Worst Abuses on a Single Day

AP — Many Iraq Prison Abuses Occurred in Nov

any of the worst abuses that have come to light from the Abu Ghraib prison happened on a single November day amid a flare of insurgent violence in Iraq (news – web sites), the deaths of many U.S. soldiers and a breakdown of the American guards’ command structure.

Nov. 8 was the day U.S. guards took most of the infamous photographs: soldiers mugging in front of a pile of naked, hooded Iraqis, prisoners forced to perform or simulate sex acts, a hooded prisoner in a scarecrow-like pose with wires attached to him.

It was unclear Friday whether most or all of the new pictures and video published by The Washington Post depicted events on Nov. 8. At least one photo, showing Spc. Charles Graner Jr. with his arm cocked as if to punch a prisoner, is described in military court documents as having been taken that day.

When Spc. Jeremy C. Sivits tearfully pleaded guilty Wednesday to abusing prisoners, he described fellow soldiers committing an escalating series of abuses on eight prisoners that included stamping on their toes and fingers and punching one man hard enough to knock him out.

Sivits is likely to testify about the events of Nov. 8 at courts-martial for other soldiers charged with abuse. Three of them declined to enter pleas at hearings Wednesday: Sgt. Javal Davis, Staff Sgt. Ivan “Chip” Frederick II and Graner.

The abuse came during Ramadan, the Islamic holy month of fasting and reflection. The abused Iraqis, Sivits said, had been suspected of taking part in a prison riot that day. They were held at Abu Ghraib on suspicion of common crimes, not attacks on U.S. forces, said Col. Marc Warren, the top legal adviser to Iraqi commander Lt. Gen. Ricardo Sanchez.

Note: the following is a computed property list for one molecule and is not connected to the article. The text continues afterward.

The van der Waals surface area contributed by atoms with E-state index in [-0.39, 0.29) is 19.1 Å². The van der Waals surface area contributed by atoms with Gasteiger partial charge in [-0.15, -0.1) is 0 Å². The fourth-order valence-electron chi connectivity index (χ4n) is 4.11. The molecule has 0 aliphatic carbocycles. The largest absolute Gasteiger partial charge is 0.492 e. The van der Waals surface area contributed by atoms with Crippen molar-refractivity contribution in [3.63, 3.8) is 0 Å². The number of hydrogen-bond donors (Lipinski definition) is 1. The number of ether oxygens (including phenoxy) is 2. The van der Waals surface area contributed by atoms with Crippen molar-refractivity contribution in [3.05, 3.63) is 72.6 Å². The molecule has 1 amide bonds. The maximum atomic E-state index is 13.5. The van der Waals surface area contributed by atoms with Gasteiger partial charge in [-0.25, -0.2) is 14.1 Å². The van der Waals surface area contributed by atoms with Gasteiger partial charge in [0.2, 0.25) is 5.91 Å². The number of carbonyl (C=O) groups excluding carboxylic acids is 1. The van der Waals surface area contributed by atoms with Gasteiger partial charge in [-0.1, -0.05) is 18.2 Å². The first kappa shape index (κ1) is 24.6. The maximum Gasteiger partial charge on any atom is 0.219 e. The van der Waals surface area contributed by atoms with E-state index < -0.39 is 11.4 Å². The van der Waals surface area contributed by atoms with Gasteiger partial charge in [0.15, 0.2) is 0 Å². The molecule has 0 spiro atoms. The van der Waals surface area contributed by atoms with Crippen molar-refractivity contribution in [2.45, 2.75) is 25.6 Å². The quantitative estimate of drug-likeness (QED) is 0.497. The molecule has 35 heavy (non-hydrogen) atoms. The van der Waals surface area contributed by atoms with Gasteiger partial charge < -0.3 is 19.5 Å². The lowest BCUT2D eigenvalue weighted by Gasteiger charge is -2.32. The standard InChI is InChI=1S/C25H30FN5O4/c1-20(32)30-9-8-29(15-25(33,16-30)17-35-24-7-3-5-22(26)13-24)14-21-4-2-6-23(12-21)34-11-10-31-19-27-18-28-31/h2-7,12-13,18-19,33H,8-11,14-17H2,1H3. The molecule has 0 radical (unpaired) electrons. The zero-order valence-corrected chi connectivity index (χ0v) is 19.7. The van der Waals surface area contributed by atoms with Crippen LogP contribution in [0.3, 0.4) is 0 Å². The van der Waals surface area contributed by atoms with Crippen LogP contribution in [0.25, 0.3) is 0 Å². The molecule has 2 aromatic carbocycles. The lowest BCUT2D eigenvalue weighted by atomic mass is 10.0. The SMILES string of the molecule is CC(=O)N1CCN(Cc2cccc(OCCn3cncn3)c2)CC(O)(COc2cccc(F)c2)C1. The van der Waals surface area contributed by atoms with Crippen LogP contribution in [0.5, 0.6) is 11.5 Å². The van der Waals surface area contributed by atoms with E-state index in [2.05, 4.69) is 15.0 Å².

The day of abuse — a Saturday — capped what had been the worst week for U.S. troops in Iraq since the March 2003 invasion. Nearly three dozen had been killed in a surge of attacks that left some other soldiers frustrated and frightened. Insurgents had attacked the Abu Ghraib prison and other U.S. bases in the area with mortars several times in previous weeks.

This would make a lot of sense if the abuse was primarily violent. It doesn’t explain the sexual abuse and the apparent enjoyment the tormenters were taking in it in the photos we’ve seen. That’s not the type of thing one does out of frustration or anger.

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James Joyner
About James Joyner
James Joyner is Professor and Department Head of Security Studies at Marine Corps University's Command and Staff College and a nonresident senior fellow at the Scowcroft Center for Strategy and Security at the Atlantic Council. He's a former Army officer and Desert Storm vet. Views expressed here are his own. Follow James on Twitter @DrJJoyner.


  1. niall says:

    Frequently sex crimes are understood not to be about sex, but rather about power, specifically the perpetrator’s need to feel powerful.

    Perhaps the fear and uncertainty were more to the fore in the possible list of motives? Reducing the enemy, even if only by proxy, to terrified, debased animals doesn’t sound like such an unlikely response. Disgusting and dishonorable yes, but not hard to imagine.

  2. Kate says:

    In the immortal words of the Rev.Jesse Jackson;

    “Capital punishment turns the state into a murderer, but imprisonment turns the state into a gay dungeon-master.”